Coming soon to the UW: improved cell phone coverage, as well as sizable discounts for individuals and offices that use either T-Mobile or AT&T.
Believe it or not, currently there is just one cell phone tower for one carrier (at the BB tower in Health Sciences for AT&T) on the entire Seattle campus. Whatever reception exists is a product of towers located nearby in the U District. This has resulted in coverage that ranges from acceptable to nonexistent, depending on your location.
However starting this fall, coverage will improve for AT&T and T-Mobile networks. A total of six new towers will come online, with construction beginning in July.
Two years ago, the UW began looking at the options for supporting the growing number of mobile devices used by faculty, staff and students. “The UW decided to become a leader in supporting mobility,” says David Morton, director of mobile communications for UW Technology. “We needed better coverage, but also wanted to establish deeper relationships in partnership with cell carriers and others.”
The University worked with all the major carriers in discussing its aims, and developed a competitive procurement process that resulted in the selection of AT&T and T-Mobile as preferred partners.
The UW community will realize significant discounts from the two partners, whether the phone contracts are through UW accounts or paid by individuals. AT&T will discount its rates by 21 percent to UW-paid phone packages, by 18 percent to employees for personal phones, and 10 percent to students (with 200 free text messages a month). T-Mobile is offering 15 percent discounts to everyone. Even individuals who currently have contracts with one of these companies can take advantage of the discounts. For more information, see http://www.washington.edu/cac/care/phone/cellular.pers.html.
The resulting relationships are costing the University nothing. Indeed, the UW will receive revenue in the form of lease payments and administrative fees. The companies will be investing more than two million dollars in their cell phone infrastructure on campus.
“We went through a very thorough process in deciding on the location of the towers,” Morton says. “This process involved the carriers, UW Technology, Campus Engineering, Capital Projects, Real Estate and Environmental Health & Safety.”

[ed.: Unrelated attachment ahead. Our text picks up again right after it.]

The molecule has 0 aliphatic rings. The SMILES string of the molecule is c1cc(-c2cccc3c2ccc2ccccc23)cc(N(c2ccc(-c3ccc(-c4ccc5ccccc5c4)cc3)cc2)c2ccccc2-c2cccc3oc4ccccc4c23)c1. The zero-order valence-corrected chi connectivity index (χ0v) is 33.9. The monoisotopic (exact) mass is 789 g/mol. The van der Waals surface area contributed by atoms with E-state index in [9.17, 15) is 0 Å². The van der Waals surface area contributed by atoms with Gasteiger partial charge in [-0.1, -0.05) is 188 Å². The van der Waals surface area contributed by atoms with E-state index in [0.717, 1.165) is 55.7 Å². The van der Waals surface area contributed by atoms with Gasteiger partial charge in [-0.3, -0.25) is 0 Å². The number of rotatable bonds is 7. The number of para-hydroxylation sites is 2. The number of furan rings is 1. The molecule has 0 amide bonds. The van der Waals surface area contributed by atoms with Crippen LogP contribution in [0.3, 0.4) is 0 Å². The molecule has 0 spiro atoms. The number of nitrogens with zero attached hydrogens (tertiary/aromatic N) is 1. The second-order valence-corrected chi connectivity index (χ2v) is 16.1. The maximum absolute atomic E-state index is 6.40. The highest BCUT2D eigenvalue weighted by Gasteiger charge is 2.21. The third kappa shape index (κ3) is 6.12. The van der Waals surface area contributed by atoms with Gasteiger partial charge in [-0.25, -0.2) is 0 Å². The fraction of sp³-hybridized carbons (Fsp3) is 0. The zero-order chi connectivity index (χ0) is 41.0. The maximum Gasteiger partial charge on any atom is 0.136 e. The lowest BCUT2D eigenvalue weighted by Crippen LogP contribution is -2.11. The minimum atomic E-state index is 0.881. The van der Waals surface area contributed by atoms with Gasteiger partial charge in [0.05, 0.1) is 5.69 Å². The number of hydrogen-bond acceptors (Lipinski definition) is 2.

The University has taken steps to assure that its locations meet or exceed all safety requirements promulgated by the Federal Communications Commission. And the cell providers will continue to monitor signal strength in working areas that are closest to the towers to assure safety.
Creating better coverage is simply the first step in what Morton calls the Strategic Mobile Initiative. The next phase involves deeper partnerships not just with carriers but with other players in the mobile device industry, including Apple and Microsoft. “We want to build a strong platform to support the University’s mission,” Morton says. For example, there are many activities that researchers undertake which could benefit from specialized mobile applications, and conversations over future iPhone applications are already under way. “We know we can have a very direct influence on products” from many companies, Morton says. “We’re eager to have leading thinkers at the UW hook up with major participants in the industry.”
The explosive growth in mobile device usage has been a major factor in the new initiative. Devices that didn’t exist two years ago, such as the iPhone and iPod Touch, now represent 20 percent of all the Wi-Fi uses at the UW, and their use continues to grow.
When the project is completed, new towers will be sited on Haggett (for both carriers), Suzzallo (T-Mobile), Mary Gates (AT&T), Chemistry (T-Mobile) and the BB tower (T-Mobile). Several towers are planned to be operational by the start of the fall quarter, with others coming online shortly thereafter. The carriers have agreed to work to eliminate any dead zones that might remain.
Campus cell coverage by other carriers should not affected by the initiative.